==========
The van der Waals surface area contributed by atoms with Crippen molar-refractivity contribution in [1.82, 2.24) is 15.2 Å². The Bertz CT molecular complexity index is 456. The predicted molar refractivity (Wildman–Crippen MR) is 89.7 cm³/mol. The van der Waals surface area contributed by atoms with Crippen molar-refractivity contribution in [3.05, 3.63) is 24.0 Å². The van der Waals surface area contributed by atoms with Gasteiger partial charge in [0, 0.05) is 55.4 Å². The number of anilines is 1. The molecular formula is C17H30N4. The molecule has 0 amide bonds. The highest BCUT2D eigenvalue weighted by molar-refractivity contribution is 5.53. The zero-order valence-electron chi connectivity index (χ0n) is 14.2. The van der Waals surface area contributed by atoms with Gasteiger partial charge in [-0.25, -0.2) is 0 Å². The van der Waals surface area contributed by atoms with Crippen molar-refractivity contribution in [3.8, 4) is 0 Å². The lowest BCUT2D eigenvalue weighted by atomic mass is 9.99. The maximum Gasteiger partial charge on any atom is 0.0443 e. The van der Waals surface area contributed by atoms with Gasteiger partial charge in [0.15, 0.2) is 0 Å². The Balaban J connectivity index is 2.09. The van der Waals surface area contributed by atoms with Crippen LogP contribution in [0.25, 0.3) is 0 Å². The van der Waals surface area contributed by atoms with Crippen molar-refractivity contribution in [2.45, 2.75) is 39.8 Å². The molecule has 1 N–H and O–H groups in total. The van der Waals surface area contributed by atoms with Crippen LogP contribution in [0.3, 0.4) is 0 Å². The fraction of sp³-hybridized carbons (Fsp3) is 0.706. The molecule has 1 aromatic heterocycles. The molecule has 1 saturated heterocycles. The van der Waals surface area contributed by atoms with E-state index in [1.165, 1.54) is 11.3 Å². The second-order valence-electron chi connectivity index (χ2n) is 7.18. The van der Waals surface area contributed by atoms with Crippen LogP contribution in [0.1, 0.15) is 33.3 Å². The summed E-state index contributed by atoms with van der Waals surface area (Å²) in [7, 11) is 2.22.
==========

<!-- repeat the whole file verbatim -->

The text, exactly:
The van der Waals surface area contributed by atoms with Crippen molar-refractivity contribution in [1.82, 2.24) is 15.2 Å². The Bertz CT molecular complexity index is 456. The predicted molar refractivity (Wildman–Crippen MR) is 89.7 cm³/mol. The van der Waals surface area contributed by atoms with Crippen molar-refractivity contribution in [3.05, 3.63) is 24.0 Å². The van der Waals surface area contributed by atoms with Gasteiger partial charge in [0, 0.05) is 55.4 Å². The number of anilines is 1. The molecular formula is C17H30N4. The molecule has 0 amide bonds. The highest BCUT2D eigenvalue weighted by molar-refractivity contribution is 5.53. The zero-order valence-electron chi connectivity index (χ0n) is 14.2. The van der Waals surface area contributed by atoms with Gasteiger partial charge in [-0.25, -0.2) is 0 Å². The van der Waals surface area contributed by atoms with Crippen molar-refractivity contribution in [3.8, 4) is 0 Å². The lowest BCUT2D eigenvalue weighted by atomic mass is 9.99. The maximum Gasteiger partial charge on any atom is 0.0443 e. The van der Waals surface area contributed by atoms with Gasteiger partial charge in [0.15, 0.2) is 0 Å². The Balaban J connectivity index is 2.09. The van der Waals surface area contributed by atoms with Crippen LogP contribution in [0.25, 0.3) is 0 Å². The van der Waals surface area contributed by atoms with Crippen molar-refractivity contribution in [2.45, 2.75) is 39.8 Å². The molecule has 1 N–H and O–H groups in total. The van der Waals surface area contributed by atoms with Crippen LogP contribution in [0.3, 0.4) is 0 Å². The fraction of sp³-hybridized carbons (Fsp3) is 0.706. The molecule has 1 aromatic heterocycles. The molecule has 1 saturated heterocycles. The van der Waals surface area contributed by atoms with E-state index in [1.165, 1.54) is 11.3 Å². The second-order valence-electron chi connectivity index (χ2n) is 7.18. The van der Waals surface area contributed by atoms with Crippen LogP contribution in [0.1, 0.15) is 33.3 Å². The summed E-state index contributed by atoms with van der Waals surface area (Å²) in [7, 11) is 2.22.